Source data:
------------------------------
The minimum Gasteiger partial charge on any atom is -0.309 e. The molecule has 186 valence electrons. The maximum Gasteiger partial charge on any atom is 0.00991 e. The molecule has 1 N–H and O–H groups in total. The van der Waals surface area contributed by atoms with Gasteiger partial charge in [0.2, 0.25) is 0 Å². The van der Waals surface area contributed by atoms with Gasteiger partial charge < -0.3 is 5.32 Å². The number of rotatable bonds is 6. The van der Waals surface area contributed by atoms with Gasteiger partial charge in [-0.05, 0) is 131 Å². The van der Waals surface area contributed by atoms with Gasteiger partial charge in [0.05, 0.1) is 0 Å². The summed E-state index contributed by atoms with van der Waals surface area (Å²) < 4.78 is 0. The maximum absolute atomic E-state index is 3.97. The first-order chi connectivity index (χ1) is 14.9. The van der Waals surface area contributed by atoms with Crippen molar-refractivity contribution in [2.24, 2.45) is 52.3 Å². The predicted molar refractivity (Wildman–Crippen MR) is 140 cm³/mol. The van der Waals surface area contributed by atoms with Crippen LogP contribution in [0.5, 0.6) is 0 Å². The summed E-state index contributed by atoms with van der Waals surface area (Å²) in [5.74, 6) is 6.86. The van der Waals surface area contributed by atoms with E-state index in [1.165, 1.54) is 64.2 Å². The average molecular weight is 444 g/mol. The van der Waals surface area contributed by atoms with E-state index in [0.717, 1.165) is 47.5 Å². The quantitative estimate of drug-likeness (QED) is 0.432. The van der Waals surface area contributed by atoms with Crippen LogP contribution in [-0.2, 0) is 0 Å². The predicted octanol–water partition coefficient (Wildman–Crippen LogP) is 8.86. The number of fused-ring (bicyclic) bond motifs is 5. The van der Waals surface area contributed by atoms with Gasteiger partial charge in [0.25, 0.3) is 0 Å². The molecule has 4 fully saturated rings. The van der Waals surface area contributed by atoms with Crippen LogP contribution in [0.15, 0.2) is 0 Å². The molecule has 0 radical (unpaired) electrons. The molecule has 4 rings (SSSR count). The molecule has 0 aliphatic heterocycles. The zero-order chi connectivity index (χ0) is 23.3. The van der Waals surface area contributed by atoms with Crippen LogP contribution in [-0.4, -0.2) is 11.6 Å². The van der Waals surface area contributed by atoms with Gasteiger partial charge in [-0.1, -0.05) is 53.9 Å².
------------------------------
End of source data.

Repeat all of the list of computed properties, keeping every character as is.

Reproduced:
The minimum Gasteiger partial charge on any atom is -0.309 e. The molecule has 186 valence electrons. The maximum Gasteiger partial charge on any atom is 0.00991 e. The molecule has 1 N–H and O–H groups in total. The van der Waals surface area contributed by atoms with Gasteiger partial charge in [0.2, 0.25) is 0 Å². The van der Waals surface area contributed by atoms with Gasteiger partial charge < -0.3 is 5.32 Å². The number of rotatable bonds is 6. The van der Waals surface area contributed by atoms with Gasteiger partial charge in [-0.05, 0) is 131 Å². The van der Waals surface area contributed by atoms with Gasteiger partial charge in [0.05, 0.1) is 0 Å². The summed E-state index contributed by atoms with van der Waals surface area (Å²) < 4.78 is 0. The maximum absolute atomic E-state index is 3.97. The first-order chi connectivity index (χ1) is 14.9. The van der Waals surface area contributed by atoms with Crippen molar-refractivity contribution in [2.24, 2.45) is 52.3 Å². The predicted molar refractivity (Wildman–Crippen MR) is 140 cm³/mol. The van der Waals surface area contributed by atoms with Crippen LogP contribution in [0.5, 0.6) is 0 Å². The summed E-state index contributed by atoms with van der Waals surface area (Å²) in [5.74, 6) is 6.86. The van der Waals surface area contributed by atoms with E-state index in [1.165, 1.54) is 64.2 Å². The average molecular weight is 444 g/mol. The van der Waals surface area contributed by atoms with E-state index in [0.717, 1.165) is 47.5 Å². The quantitative estimate of drug-likeness (QED) is 0.432. The van der Waals surface area contributed by atoms with Crippen LogP contribution in [-0.2, 0) is 0 Å². The predicted octanol–water partition coefficient (Wildman–Crippen LogP) is 8.86. The number of fused-ring (bicyclic) bond motifs is 5. The van der Waals surface area contributed by atoms with Gasteiger partial charge in [0.25, 0.3) is 0 Å². The molecule has 4 fully saturated rings. The van der Waals surface area contributed by atoms with Crippen LogP contribution in [0.15, 0.2) is 0 Å². The molecule has 0 radical (unpaired) electrons. The molecule has 4 rings (SSSR count). The molecule has 0 aliphatic heterocycles. The zero-order chi connectivity index (χ0) is 23.3. The van der Waals surface area contributed by atoms with Crippen LogP contribution in [-0.4, -0.2) is 11.6 Å². The van der Waals surface area contributed by atoms with Gasteiger partial charge in [-0.1, -0.05) is 53.9 Å².